As he wandered alone in the wilderness, the city found Danny. The boy spent the next decade training: mastering all forms of martial arts in the militaristic, oriental, feudal paradise and enduring arcane ordeals, living only for the day he would return to Earth and avenge his parents…

After conquering all comers and refusing immortality, Iron Fist returned to Earth a Living Weapon able to turn his force of will into a devastating super-punch…

From the outset the feature was plagued by an inability to keep a stable creative team, although, to be fair, story quality never suffered, only plot and direction. Reaching New York City in #16, ‘Heart of the Dragon!’ by Len Wein, Larry Hama & Giordano found Iron Fist reliving the years of toil which had culminated in a trial by combat with mystic dragon Shou-Lao the Undying, winning him the power to concentrate his fist “like unto a thing of Iron” and other unspecified abilities. The epic clash permanently branded his chest with the seared silhouette of the fearsome wyrm.

His recollections are shattered when martial arts bounty hunter Scythe attacks, revealing that Meachum knew the boy was back and had put a price on his head…

Danny had not only sacrificed immortality for vengeance but also prestige and privilege. As he left K’un Lun, supreme ruler of the city Yü Ti, the August Personage in Jade, had revealed that murdered Wendell Rand had been his brother…

Marvel Premier #17 saw Doug Moench take over scripting as Iron Fist stormed Meachum’s skyscraper headquarters; a ‘Citadel on the Edge of Vengeance’ converted into a colossal 30-storey death trap, leading to a duel with a cybernetically-augmented giant dubbed Triple-Iron and a climactic confrontation with his parents’ killer in #18’s ‘Lair of Shattered Vengeance!’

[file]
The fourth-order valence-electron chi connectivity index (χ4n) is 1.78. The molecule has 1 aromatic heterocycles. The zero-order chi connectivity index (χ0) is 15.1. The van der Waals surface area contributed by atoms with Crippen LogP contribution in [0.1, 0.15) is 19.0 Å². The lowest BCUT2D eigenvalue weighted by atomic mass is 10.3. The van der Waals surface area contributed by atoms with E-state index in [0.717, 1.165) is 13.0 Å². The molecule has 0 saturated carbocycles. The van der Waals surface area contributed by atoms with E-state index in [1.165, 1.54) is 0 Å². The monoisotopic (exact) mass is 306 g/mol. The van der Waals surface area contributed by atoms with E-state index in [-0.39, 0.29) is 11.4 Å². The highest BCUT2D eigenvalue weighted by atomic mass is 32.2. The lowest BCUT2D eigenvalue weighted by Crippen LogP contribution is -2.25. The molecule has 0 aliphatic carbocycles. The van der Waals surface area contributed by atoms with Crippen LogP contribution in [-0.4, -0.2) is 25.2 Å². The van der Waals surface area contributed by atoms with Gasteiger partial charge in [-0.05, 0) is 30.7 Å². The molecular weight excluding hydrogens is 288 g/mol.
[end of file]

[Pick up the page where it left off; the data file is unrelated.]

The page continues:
The years had not been kind to Meachum. He’d lost his legs to frostbite returning from the high peaks, and, hearing from Sherpas that a boy had been taken into K’un Lun, the murderer had spent the intervening decade awaiting in dread his victims’ avenger…

Filled with loathing, frustration and pity, Iron Fist turns away from his intended retribution, but Meachum dies anyway, slain by a mysterious Ninja as the deranged multi-millionaire attempts to shoot Danny in the back…

In #19 Joy Meachum and her ruthless uncle Ward – convinced Iron Fist had killed the crippled Harold – steps up the hunt for Iron Fist via legal and illegal means, whilst the shell-shocked Living Weapon aimlessly wanders the strange streets of Manhattan. Adopted by the enigmatic Colleen Wing Danny meets her father, an aging professor of Oriental Studies who has fallen foul of a ‘Death Cult!’

In his travels the aged savant had acquired ancient text The Book of Many Things, which, amongst other things, held the secret of K’un Lun’s destruction. The deadly disciples of Kara-Kai are determined to possess it. After thwarting another murder attempt Iron Fist tries to make peace with Joy, but instead walks into an ambush with the bloodthirsty ninja again intervening and slaughtering the ambushers…

A period of often painful inconsistency began as Tony Isabella, Arvell Jones & Dan Green took over with #20. The Kara-Kai cultists renew their attacks on the Wings whilst Ward Meachum hires a veritable army of killers to destroy the Living Weapon in ‘Batroc and other Assassins’ – with the identity of the ninja apparently revealed here as the elderly scholar…

Marvel Premier #21 introduced the ‘Daughters of the Death Goddess’ (inked by Vince Colletta) as the Wings are abducted by the cultists and bionic ex-cop Misty Knight debuts, first as foe but soon as an ally. When Danny tracks down the cult he discovers some shocking truths – as does the ninja, who had been imprisoned within the ancient book by the August Personage in Jade in ages past and recently possessed Professor Wing in search of escape and vengeance…